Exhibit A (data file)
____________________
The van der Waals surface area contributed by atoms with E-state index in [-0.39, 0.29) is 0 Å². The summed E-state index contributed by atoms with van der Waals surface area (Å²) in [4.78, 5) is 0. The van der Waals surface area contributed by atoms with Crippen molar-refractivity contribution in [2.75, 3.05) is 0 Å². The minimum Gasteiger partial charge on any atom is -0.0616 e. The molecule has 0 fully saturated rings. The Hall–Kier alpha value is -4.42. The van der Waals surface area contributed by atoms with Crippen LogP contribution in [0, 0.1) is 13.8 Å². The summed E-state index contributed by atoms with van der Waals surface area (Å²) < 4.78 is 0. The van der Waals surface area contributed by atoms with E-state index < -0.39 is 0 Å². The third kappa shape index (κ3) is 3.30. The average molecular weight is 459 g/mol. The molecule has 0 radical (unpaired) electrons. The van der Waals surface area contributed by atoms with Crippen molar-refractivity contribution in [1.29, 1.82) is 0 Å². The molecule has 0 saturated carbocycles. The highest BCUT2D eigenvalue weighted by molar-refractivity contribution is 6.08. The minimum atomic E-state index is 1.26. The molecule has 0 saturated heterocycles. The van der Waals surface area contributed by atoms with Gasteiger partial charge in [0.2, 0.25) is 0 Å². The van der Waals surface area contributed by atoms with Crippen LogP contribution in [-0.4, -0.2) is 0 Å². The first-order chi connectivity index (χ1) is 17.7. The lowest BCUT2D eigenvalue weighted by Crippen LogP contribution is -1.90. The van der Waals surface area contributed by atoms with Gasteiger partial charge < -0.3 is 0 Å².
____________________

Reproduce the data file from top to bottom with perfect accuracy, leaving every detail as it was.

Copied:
The van der Waals surface area contributed by atoms with E-state index in [-0.39, 0.29) is 0 Å². The summed E-state index contributed by atoms with van der Waals surface area (Å²) in [4.78, 5) is 0. The van der Waals surface area contributed by atoms with Crippen molar-refractivity contribution in [2.75, 3.05) is 0 Å². The minimum Gasteiger partial charge on any atom is -0.0616 e. The molecule has 0 fully saturated rings. The Hall–Kier alpha value is -4.42. The van der Waals surface area contributed by atoms with Crippen LogP contribution in [0, 0.1) is 13.8 Å². The summed E-state index contributed by atoms with van der Waals surface area (Å²) < 4.78 is 0. The van der Waals surface area contributed by atoms with E-state index < -0.39 is 0 Å². The third kappa shape index (κ3) is 3.30. The average molecular weight is 459 g/mol. The molecule has 0 radical (unpaired) electrons. The van der Waals surface area contributed by atoms with Crippen molar-refractivity contribution in [1.29, 1.82) is 0 Å². The molecule has 0 saturated carbocycles. The highest BCUT2D eigenvalue weighted by molar-refractivity contribution is 6.08. The minimum atomic E-state index is 1.26. The molecule has 0 saturated heterocycles. The van der Waals surface area contributed by atoms with Gasteiger partial charge in [0.2, 0.25) is 0 Å². The van der Waals surface area contributed by atoms with Crippen LogP contribution in [-0.4, -0.2) is 0 Å². The first-order chi connectivity index (χ1) is 17.7. The lowest BCUT2D eigenvalue weighted by Crippen LogP contribution is -1.90. The van der Waals surface area contributed by atoms with Gasteiger partial charge < -0.3 is 0 Å².